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Making Colleges Take Notice: 3 Things You Should Know (page 2)

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Updated on May 15, 2014

One thing Van Buskirk does caution against sending in is a resume. Many admissions officers, he says, "regard the resume as redundant and will dismiss it." Instead, they want to see how students use the space on the application form itself to showcase their accomplishments.  

Show Them You're Serious Don't forget that the application process is risky for schools, too. To fill the spots in their freshman class, every college needs to focus on applicants who will accept its offers of admission. As a result, says Van Buskirk, "demonstrated interest is a factor." His advice for students is to make as many documented contacts with colleges as possible. If an admissions representative visits your child's school, for instance, remind him or her to fill out an information card. That simple step will open up a file at the college with your child's  name on it. A student can also indicate interest by sending a short email to the college representative who recruits at their school, asking a specific question about the university's offerings or its application process. Most importantly, says Van Buskirk, students "absolutely need to visit campuses," go to the admissions office, and—again—fill out an information card that shows they were there. While students are visiting, Van Buskirk also encourages them to ask for an interview. "Nobody's ever died from an interview," he says—and requesting one is another way for an applicant to impress upon a school that they're serious about attending.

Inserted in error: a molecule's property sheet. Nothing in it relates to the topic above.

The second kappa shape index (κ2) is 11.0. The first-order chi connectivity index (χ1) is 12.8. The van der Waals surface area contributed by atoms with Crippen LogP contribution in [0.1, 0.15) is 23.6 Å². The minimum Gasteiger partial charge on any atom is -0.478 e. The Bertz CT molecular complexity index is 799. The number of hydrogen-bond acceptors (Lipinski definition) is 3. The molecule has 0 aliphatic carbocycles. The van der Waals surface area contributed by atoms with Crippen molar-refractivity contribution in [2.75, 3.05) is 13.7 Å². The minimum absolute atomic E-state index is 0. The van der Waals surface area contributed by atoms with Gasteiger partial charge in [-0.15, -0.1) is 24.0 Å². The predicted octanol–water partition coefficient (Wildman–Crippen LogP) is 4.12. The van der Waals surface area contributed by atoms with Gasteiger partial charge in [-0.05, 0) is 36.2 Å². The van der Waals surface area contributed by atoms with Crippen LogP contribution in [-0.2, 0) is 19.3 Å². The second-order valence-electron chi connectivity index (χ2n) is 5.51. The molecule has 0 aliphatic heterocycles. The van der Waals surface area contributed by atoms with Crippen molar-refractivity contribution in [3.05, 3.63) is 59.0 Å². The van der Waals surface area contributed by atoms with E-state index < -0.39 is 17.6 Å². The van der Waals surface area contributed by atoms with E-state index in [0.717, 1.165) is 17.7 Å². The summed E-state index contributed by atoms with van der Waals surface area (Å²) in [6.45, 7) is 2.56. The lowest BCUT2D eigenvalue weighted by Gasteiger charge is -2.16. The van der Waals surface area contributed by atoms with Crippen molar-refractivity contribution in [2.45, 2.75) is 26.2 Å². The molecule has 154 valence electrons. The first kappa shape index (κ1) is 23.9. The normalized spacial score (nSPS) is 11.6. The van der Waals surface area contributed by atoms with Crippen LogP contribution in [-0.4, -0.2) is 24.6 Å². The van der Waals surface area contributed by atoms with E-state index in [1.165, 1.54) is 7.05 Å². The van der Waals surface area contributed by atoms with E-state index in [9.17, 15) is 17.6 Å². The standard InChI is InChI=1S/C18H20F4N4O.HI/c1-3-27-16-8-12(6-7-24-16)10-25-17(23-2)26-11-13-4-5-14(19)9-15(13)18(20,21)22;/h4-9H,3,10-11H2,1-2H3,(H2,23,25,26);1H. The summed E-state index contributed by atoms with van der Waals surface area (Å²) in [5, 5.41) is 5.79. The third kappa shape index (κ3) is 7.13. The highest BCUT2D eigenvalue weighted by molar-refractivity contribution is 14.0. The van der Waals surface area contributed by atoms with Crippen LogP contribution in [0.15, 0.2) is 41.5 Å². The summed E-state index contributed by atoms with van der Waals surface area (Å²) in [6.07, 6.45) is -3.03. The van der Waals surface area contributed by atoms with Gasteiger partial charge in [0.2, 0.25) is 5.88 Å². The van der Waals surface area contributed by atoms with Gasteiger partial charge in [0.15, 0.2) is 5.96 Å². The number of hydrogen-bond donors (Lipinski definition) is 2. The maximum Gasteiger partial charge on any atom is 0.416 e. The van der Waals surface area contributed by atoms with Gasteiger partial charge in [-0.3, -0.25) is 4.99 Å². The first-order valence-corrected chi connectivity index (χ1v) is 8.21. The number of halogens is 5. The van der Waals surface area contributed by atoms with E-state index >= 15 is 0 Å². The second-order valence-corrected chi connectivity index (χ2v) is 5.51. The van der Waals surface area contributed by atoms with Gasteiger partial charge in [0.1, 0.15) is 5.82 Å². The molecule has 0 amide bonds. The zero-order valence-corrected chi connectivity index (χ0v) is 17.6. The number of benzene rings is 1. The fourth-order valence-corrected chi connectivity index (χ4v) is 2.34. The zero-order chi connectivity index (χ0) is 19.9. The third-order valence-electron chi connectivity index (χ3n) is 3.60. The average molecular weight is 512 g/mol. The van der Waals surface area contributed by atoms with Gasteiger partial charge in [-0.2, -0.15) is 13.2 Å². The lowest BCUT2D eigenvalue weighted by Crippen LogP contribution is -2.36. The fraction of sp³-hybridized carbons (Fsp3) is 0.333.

In  the end, says Van Burskirk, "it is a competition, and you can take lessons from competition that apply to the admissions process."  

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